Sexual assault is traumatizing enough on its own, but survivors are often at loose ends afterward, wondering how they're supposed to return to normal life as if nothing happened. Fortunately, Noa Maiman's "Toolkit for Rape Recovery" series hopes to change that. The documentary filmmaker and actress created the series back in 2014 after realizing how helpful it was to talk to other survivors throughout her own recovery after being raped at the age of 20. A year and a half later, Maiman has published nine episodes in her series, each featuring a combination of advice for other victims and discussion of her own experiencces with recovery.
Initially titled "Toolkit for the Fresh Rape Victim," Maiman later changed the name of the series to the "Toolkit for Rape Recovery" to reflect her own progress. Each episode deals with different topics ranging from how to tell other people (if you want to, that is) to avoiding self-punishment, but the first episode is devoted to something victims of sexual assault don't always hear: That it is not their fault. "You are not alone, and it's not your fault," Maiman says emphatically. "You have not done anything wrong."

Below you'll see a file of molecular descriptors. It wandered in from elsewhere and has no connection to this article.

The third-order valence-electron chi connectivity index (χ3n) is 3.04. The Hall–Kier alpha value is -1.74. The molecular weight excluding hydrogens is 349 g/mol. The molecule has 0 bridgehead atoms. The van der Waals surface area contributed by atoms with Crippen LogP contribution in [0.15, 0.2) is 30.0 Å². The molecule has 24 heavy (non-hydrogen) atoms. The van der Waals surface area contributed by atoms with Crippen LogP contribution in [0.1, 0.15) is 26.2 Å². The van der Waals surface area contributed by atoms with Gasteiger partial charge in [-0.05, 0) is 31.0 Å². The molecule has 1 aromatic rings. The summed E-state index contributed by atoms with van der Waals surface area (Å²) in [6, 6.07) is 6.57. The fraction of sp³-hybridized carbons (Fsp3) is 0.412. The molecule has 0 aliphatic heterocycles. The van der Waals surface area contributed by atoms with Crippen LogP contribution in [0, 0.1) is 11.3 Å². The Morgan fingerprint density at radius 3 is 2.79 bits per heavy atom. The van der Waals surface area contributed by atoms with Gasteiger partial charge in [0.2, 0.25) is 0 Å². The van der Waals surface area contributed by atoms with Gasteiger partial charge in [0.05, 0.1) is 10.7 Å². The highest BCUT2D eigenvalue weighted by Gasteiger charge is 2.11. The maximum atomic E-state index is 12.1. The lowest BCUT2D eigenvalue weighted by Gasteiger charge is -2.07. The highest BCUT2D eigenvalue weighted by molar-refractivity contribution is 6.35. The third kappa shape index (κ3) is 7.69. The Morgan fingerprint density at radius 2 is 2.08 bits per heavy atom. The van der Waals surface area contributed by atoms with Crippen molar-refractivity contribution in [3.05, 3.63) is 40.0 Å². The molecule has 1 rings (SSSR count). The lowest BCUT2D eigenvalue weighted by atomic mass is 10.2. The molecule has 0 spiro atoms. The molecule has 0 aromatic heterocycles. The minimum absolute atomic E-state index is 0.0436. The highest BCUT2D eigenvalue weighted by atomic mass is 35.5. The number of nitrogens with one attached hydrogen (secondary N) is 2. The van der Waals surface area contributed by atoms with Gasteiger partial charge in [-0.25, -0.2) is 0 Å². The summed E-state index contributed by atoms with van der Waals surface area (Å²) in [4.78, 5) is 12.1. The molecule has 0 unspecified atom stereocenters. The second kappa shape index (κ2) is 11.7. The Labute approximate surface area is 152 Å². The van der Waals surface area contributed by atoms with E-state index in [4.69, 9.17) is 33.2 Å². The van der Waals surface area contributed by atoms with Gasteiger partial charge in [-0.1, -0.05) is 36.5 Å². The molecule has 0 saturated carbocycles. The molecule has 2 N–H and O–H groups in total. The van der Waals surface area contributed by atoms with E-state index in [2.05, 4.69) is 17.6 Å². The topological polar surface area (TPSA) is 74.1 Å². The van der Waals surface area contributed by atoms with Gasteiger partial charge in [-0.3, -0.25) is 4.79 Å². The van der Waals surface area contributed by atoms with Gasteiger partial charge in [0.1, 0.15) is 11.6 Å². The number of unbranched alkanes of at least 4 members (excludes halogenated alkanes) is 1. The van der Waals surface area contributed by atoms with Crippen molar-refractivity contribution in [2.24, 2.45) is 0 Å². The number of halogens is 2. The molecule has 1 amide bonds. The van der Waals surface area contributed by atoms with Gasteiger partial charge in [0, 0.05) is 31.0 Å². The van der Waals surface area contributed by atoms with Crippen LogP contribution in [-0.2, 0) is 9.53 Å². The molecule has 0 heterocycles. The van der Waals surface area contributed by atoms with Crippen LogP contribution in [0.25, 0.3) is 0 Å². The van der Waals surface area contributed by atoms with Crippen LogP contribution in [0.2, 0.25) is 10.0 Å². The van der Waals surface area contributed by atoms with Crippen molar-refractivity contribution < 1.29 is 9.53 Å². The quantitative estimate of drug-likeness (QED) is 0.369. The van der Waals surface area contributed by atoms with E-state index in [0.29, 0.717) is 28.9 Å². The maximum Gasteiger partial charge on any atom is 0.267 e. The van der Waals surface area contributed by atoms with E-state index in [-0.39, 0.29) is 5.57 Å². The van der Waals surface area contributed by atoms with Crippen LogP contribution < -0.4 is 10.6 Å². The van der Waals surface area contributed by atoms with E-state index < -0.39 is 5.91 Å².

It seems intuitive to some, but in a world where victims of sexual assault are routinely questioned, dismissed, and outright blamed for their trauma, such acceptance from a fellow survivor may have a powerful affect on someone's recovery. Maiman goes on to share tips for a variety of practicalities gleaned from her own experiences with recovery, including what to expect emotionally. "Society doesn't like talking about the subject," she explains, "which in turn leaves us really, really lonely."
Despite cultural encouragement to keep assault to oneself, Maiman stresses the need to talk about the subject. In fact, she devotes the entire second episode to explaining how to discuss the experience: Who to tell, what to say, and what to expect. First, she advises calling a sexual assault hotline or some other professional who is removed from the situation before telling loved ones. "Friends and family love us so much that they sometimes believe it's not true," she says. She also warns viewers to beware of those who would take advantage of a survivor's emotional state, using an incident in her own past as an example.
What makes the series so unique is its emphasis on concrete, explicit advice: Tather than speaking in vague terms, she provides a step-by-step guide to the discussion. It should be noted Maiman's advice isn't meant to be taken as gospel, and everyone's recovery is different — but considering that the odds are stacked against survivors, every bit of guidance helps, especially when it's so clear and direct. Although there are nine episodes in the series so far, the latest of which discusses how friends and family can support survivors, Maiman told i100 that she has 12 planned. Check out the first in the series below:
Images: Noa Maiman/YouTube (2)